Her hands fell nerveless and her questioning eyes sought my face. They were tearless, unabashed.
“You are right, Lieutenant Knox,” she said frankly. “I owe my loyalty now to you. I shall not yield again to despair; you may trust me—my friend.”
The day was not yet ended when we finally retraced our way across the narrow dyke to the mainland, prepared to resume our journey. The passage was slow and dangerous, and we made it on foot, leading the horses. The woods were already beginning to darken as we forded the north branch of the creek, and came forth through a fringe of forest trees into a country of rolling hills and narrow valleys. The two girls were already mounted, and Tim and I were busily tightening the straps for a night’s ride, when, from behind us, back in the direction of the peninsula we had just quitted, there sounded the sharp report of a rifle. We straightened up, startled, and our eyes met. There could be but one conclusion—our pursuers had found the trail.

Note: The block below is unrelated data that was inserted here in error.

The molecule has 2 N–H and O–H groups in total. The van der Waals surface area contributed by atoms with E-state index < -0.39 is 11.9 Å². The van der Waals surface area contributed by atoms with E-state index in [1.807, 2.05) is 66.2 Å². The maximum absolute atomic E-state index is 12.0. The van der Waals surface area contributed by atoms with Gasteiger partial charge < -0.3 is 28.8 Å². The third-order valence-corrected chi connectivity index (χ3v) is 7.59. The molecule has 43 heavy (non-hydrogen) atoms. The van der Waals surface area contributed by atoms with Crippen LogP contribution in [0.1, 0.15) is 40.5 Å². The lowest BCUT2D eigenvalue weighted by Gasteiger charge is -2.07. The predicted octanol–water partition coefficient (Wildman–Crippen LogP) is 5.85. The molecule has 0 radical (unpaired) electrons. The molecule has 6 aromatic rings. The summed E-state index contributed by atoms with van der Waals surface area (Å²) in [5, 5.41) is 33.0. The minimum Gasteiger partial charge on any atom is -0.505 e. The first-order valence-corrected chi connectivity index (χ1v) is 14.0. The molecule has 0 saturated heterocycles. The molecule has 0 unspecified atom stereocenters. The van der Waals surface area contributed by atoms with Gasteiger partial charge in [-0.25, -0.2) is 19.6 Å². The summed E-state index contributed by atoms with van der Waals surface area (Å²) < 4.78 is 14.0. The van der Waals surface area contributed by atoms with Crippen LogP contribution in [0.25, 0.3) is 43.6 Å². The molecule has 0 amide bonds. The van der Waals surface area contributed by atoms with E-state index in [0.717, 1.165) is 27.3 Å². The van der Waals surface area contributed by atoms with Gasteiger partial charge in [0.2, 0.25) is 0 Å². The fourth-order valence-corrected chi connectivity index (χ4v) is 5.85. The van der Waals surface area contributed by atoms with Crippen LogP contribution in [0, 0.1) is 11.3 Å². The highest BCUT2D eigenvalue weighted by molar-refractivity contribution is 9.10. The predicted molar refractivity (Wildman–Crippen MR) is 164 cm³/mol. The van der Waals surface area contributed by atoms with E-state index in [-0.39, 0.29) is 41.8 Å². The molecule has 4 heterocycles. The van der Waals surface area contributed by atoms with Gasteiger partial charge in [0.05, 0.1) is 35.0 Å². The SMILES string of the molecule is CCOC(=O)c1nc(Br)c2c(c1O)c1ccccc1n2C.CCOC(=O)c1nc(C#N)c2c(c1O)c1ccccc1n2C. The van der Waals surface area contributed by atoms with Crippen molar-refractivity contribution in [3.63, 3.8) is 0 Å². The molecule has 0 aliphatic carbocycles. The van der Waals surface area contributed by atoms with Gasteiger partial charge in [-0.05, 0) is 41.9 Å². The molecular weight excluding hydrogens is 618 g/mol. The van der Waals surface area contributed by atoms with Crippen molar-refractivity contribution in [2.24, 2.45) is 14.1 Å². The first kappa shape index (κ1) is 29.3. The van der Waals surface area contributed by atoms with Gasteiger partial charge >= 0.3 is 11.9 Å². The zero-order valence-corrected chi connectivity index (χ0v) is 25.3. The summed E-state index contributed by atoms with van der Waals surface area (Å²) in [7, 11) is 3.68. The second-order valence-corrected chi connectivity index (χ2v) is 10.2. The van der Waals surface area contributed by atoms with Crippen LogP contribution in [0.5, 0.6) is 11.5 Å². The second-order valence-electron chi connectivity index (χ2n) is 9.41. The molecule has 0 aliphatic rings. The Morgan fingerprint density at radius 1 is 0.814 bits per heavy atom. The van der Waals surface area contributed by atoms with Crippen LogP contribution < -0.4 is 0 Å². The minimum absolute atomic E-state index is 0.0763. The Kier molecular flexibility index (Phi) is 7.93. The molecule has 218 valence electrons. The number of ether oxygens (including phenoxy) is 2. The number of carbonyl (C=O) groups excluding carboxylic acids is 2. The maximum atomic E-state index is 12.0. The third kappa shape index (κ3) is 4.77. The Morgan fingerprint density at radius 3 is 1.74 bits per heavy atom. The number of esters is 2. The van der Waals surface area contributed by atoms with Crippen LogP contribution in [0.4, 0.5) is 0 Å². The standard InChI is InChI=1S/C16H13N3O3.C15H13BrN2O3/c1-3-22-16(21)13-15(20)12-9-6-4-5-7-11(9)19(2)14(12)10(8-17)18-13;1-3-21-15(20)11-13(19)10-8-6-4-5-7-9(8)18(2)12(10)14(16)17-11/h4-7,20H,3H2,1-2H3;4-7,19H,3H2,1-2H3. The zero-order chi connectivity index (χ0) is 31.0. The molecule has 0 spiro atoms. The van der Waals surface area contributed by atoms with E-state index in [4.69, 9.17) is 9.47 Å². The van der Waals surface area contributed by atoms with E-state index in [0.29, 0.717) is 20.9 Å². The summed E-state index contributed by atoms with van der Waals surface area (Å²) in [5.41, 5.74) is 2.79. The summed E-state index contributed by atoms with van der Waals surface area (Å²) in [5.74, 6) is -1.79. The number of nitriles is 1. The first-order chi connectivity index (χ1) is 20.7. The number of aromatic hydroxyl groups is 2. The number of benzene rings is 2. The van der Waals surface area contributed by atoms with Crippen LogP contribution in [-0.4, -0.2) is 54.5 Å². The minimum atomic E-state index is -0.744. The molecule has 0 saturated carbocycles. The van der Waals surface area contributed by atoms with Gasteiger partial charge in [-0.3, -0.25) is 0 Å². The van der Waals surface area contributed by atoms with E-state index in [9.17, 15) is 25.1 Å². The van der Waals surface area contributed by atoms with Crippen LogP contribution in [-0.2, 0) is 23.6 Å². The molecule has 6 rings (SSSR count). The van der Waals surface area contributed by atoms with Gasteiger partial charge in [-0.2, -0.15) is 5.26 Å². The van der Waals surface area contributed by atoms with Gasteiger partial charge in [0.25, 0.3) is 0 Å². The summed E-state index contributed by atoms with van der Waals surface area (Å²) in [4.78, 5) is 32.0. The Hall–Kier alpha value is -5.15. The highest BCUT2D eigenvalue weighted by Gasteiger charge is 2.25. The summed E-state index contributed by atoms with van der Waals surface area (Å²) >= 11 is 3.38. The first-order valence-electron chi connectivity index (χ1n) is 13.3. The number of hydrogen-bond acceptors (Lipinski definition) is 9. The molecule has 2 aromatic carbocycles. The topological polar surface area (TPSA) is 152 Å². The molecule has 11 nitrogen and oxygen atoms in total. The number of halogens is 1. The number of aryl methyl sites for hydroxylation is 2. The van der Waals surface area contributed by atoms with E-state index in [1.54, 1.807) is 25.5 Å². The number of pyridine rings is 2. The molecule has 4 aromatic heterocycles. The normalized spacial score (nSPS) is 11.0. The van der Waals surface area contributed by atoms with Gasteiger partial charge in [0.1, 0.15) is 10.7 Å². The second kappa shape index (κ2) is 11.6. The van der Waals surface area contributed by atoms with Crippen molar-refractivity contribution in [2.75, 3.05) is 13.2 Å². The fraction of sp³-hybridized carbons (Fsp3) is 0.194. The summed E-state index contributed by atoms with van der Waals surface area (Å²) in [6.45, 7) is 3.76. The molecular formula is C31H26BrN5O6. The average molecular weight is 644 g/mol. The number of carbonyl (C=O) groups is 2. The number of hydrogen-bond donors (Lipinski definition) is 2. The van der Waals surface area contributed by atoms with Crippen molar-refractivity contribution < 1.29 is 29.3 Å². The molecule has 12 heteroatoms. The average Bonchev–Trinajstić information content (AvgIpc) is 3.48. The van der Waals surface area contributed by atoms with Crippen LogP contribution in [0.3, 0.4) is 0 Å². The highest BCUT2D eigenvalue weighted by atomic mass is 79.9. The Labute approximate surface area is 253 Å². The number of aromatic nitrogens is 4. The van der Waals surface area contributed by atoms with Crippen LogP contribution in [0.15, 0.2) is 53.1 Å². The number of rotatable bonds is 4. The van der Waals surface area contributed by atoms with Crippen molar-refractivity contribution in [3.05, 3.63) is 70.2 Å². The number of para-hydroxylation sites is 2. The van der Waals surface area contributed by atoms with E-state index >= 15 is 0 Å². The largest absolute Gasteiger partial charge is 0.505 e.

A FIELD OF MASSACRE
To my mind, seated on that island in the morass, a map spread before me, a hundred miles of travel had not appeared a very serious matter, but I was destined to learn my mistake. The close proximity of the men seeking to overtake us—as evidenced by that rifle shot—awoke within us a sense of imminent danger and drove us forward through the fast gathering darkness at a perilous pace, especially as our mounts were not of the best. The fringe of trees along the bank of the stream was sufficiently thick to securely screen our movements until we had safely merged into the darkness beyond, nor could our trail be followed before daylight. Yet the desire was in all of our hearts to cover as much ground as possible. The available course lay across rough country, along steep sidehills, and into stagnant sloughs. Twice we mired through carelessness, and several times were obliged to skirt the edge of marshes for considerable distances, before discovering a safe passage beyond. The night shut about us black, and discouraging, with scarcely a star visible in the sky, by which we could determine our direction. I was quickly lost in this blind groping, unable to even guess the points of the compass, but Tim apparently possessed the mysterious instinct of the pathfinder, although what dim signs guided him I could not decipher. To me it was all chance; while he kept steadily moving, occasionally relieving his feelings by an oath, but never hesitating for longer than a moment.